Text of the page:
Monday, September 10, 2007

Market a fickle friend

Monday's market movements were more of the same, with a zig-zag pattern ending slightly on the up side for most of the indices. In particular, the Dow was up on the open, traded 80 points lower just before noon, slowly moved to the highs of the day after 3:00 and faded badly into the close.

One trader was heard to say, "this is like my wife. I never know when her mood will change." And so it is in this most fickle, direction-less market in recent memory. After being hammered lower mid-August, it's been sideways ever since.

Much of today's gain was likely the cause of covert manipulation, short covering or butt-saving, since, with volume so dismally low, the only people trading are Wall Street hot shots and hedge fund managers.
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Sooner or later they will run out of witless fools to buy stocks and the markets will dry up completely, much like those serving corporate credit. In some ways, the stock market has already becoming illiquid, especially for low-priced, low volume stocks.

The S&P came dangerously close to support, hitting a low of 1439, and that's precisely when the trade reversed course. The big money doesn't want a meltdown, even though world markets are dangerously close, and buyers stepped in today to avoid collapse. Major European markets all closed lower, with the credit squeeze becoming front page news in Great Britain as the Bank of England on Friday was forced to make statements similar to our own Fed's, that they would continue to supply liquidity.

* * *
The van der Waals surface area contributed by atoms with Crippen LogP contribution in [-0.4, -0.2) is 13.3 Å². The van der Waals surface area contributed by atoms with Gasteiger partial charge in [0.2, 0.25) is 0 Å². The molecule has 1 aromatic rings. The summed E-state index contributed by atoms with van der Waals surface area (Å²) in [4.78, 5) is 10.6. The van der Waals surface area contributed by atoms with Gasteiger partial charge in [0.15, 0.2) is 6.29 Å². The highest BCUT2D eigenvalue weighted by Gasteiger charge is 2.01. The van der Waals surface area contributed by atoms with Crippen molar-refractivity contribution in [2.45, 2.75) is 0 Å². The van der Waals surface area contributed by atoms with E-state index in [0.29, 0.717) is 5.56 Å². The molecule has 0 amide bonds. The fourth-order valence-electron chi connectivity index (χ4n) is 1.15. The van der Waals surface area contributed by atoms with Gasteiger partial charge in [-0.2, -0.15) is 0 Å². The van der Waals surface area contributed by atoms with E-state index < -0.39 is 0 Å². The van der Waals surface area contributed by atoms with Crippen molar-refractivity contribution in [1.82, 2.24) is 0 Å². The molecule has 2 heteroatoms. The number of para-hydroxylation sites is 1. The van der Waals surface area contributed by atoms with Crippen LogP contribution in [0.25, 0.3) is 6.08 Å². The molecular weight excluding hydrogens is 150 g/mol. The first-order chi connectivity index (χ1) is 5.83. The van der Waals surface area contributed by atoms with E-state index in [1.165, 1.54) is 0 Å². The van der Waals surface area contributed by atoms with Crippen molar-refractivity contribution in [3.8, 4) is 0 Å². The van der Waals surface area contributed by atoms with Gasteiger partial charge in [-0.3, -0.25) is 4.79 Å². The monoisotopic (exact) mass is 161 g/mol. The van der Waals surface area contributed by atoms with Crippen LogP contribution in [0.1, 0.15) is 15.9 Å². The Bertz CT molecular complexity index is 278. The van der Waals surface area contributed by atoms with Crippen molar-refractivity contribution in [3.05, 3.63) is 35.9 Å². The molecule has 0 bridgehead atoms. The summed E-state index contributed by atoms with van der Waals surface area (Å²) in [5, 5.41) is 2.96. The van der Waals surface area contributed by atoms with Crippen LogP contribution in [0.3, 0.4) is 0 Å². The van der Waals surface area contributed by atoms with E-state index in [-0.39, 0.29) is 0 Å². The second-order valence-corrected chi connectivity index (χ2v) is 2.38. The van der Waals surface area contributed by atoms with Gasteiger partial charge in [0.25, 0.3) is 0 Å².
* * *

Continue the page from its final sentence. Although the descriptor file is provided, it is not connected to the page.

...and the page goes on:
Dow 13,127.85 +14.47; NASDAQ 2,559.11 -6.59; S&P 500 1,451.70 -1.85; NYSE Composite 9,457.64 -28.80

Market internals indicated more weakness as declining issues outpaced advancers by better than a 3-2 margin and new lows superseded new highs, 257-92.

Oil priced higher by 78 cents, to $77.49; gold continued its rally, up $2.50 to $712.20, though silver lost 6 cents to finish at $12.70.

The most significant piece of trading information probably came from watching Countrywide Financial (CFC) drop nearly another point on Monday after announcing 12,000 layoffs after the market closed on Friday. Investors are not buying the stock even though the company is making an attempt to reduce costs. Rather, there was widespread selling early on, with institutional holder, AXA, reducing its exposure dramatically. Essentially, Countrywide, the nation's largest mortgage lender, has so much downside risk, that even massive layoffs (25% of their workforce) could not turn it around. The company has so many non-performing loans on its books and no place to sell their new originations that it could face liquidation itself in coming days.

In the spirit of full disclosure, I have a short position via January 20 put options on the stock. I am comfortable that the stock, currently at 17-and-small-change, will hit 12 within a month.

Happy trading.

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